Indian Toilet Situations

I’m quite confident when home in Sydney that I can ask any shop, restaurant, or pub if I can use their bathroom and they’ll accommodate. Maybe the hook on the door will be broken off, or there won’t be a handle to grab and slide on the lock. Perhaps the half flush won’t work and I’ll be obligated to use the full flush button, but that’s about as horrific as it gets.

 

When I was being grilled by friends and family about the dangers of India, no one seemed concerned about the toilet standards or warned me of the traumas that would result when nature called…

 

A few days before boarding the plane, I discovered the Indian custom of toilet-going. As I understand it, the standard is to use the “left hand method”. Basically this is an absence of toilet paper, in place for using a cup of water and one’s left hand. I was petrified when I discovered this and ran to the bathroom cupboard to cram full toilet rolls into my backpack for fear of being stranded in a cubicle by the side of the road, merely with a bucket and cup. For this reason, there were countless times where I exited the toilet and ran, as I had disobeyed the “no paper in toilet” sign. I have definitely disrupted the sensitive Indian sewerage system.

 

Upon arriving in Mumbai, I determined this anarchy must be myth, as the airport toilets were quite western (apart from the curious hose next to the paper dispenser – which I later found out to be a bidet). This familiarity did not last long. From there on, it was stealing napkins from restaurants, asking hostels for paper supplies, and rationing my tissue packets. And you can forget about soap. If ever in India, note how everyone you see (including the cooks) only really put their right hands near the food…

 

I had been wondering what the poor Indian women did when there was no paper, but after having to stop on the bus ride from Udaipur to Jodhpur, I found out…

 

Let me preface this incident with an overshare of my toilet habits: I am a big utkatasana fan (“chair pose” in yogi terms – think epic squat). I don’t think I’ve had direct contact with a public toilet seat for any of my adult life thus far. No. Just no. So as you can probably imagine then, I’m not afraid of those non-western squatting toilets, of which there are many in India. Where I do find trouble however, is when women are expected to hang out in their burning quads, waiting to dry in the polluted Indian breeze.

 

But surely that’s just highway toilets right? Wrong. The “public” toilets in Jodhpur were just that: public. Imagine your worst squatter toilet nightmare, then minus the cubicle door. Then add a population density of 383 per square kilometre featuring lovely main street views. I suppose I did want to learn more about Indian men and women…

IMG_6504
When you are fortunate enough to find a four-walled bathroom with a ceiling, it requires a certain level of contortionism to use.

 

And it gets worse. After the evening bus ride to Agra, the home of the Taj Mahal, I concluded that the nicest toilet facilities I’d seen on the trip were the luxurious aeroplane ones. Squatter toilets and no paper is one thing, but no toilets in the cubicle is a whole other level. I have no problem with relieving myself in the bush – my experiences using the African “bush toilets” (think private foliage and shovel) were infinitely more pleasant than the collection of unearthly sights and smells I beheld at this particular pit stop…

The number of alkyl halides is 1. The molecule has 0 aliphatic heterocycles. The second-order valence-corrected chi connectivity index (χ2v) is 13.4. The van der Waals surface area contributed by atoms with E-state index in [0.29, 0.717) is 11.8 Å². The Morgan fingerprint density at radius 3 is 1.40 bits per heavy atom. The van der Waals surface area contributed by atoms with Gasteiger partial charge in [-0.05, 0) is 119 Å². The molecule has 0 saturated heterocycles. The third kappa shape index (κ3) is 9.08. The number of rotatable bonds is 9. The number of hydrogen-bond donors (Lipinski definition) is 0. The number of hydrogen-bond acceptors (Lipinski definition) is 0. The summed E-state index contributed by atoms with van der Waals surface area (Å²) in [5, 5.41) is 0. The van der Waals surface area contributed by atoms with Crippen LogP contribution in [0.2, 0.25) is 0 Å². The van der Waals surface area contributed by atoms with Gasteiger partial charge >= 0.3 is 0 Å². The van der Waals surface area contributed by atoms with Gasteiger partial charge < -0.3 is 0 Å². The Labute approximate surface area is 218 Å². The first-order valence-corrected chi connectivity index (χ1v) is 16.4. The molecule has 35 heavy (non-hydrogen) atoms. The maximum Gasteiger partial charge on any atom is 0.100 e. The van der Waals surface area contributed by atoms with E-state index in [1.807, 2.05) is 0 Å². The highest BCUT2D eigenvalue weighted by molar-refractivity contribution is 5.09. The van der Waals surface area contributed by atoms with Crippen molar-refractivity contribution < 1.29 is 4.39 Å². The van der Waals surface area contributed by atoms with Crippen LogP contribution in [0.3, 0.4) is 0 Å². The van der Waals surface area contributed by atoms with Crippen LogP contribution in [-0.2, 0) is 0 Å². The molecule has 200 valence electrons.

Imagine an outdoor diner bustling with Indians enjoying their evening meal. I was pointed towards a roofless concrete building the size of your classic Aussie shed, whose walls barely came up to my nose. Of the two “cubicles” inside, the first was clearly a shower or something else as it was empty except for a small puddle in the corner. I decided I’d be more comfortable in the second cubicle anyway as it was further inside the complex, which could make up for the absence of doors. If I was quick, I could squat, throw my paper in the unfortunate plumbing, and leg it. There was, however, no item in this room either… There was a similar puddle in the corner though, funnelling out through a crack in the wall. It took me several painful seconds of doubt and “oh dear God, please no!” before I settled on this peak disrespect of basic human hygiene. I looked around the corner, and down the little concrete hall to check for any encroaching toilet-goers, and then went for it. And as though young, blonde women travelling in India don’t get enough stares, I felt the familiar sense of eyes on me and realised I’d attracted the attention of some old Indian women, and possibly a young boy, who had gathered to have a peep into my cubicle. Inspected in my most vulnerable time, bare-bottomed and in severe bladder distress. Given the choice, I would absolutely rather my boyfriend’s pit-stop experience: being shown to the garbage tip out the back of the diner, and then watched by the bus driver until his stage fright led him to retreat back to the bus awkwardly.

 

After the horrors were over, I bolted from the smelly scene at full speed, back to the safety of the bus. There is not enough hand sanitizer in the world to restore my cleanliness or dignity.

 

I can safely say that my appreciation for Australian toilet standards is endless.

Advertisements

Leave a Reply

Fill in your details below or click an icon to log in:

WordPress.com Logo

You are commenting using your WordPress.com account. Log Out / Change )

Twitter picture

You are commenting using your Twitter account. Log Out / Change )

Facebook photo

You are commenting using your Facebook account. Log Out / Change )

Google+ photo

You are commenting using your Google+ account. Log Out / Change )

Connecting to %s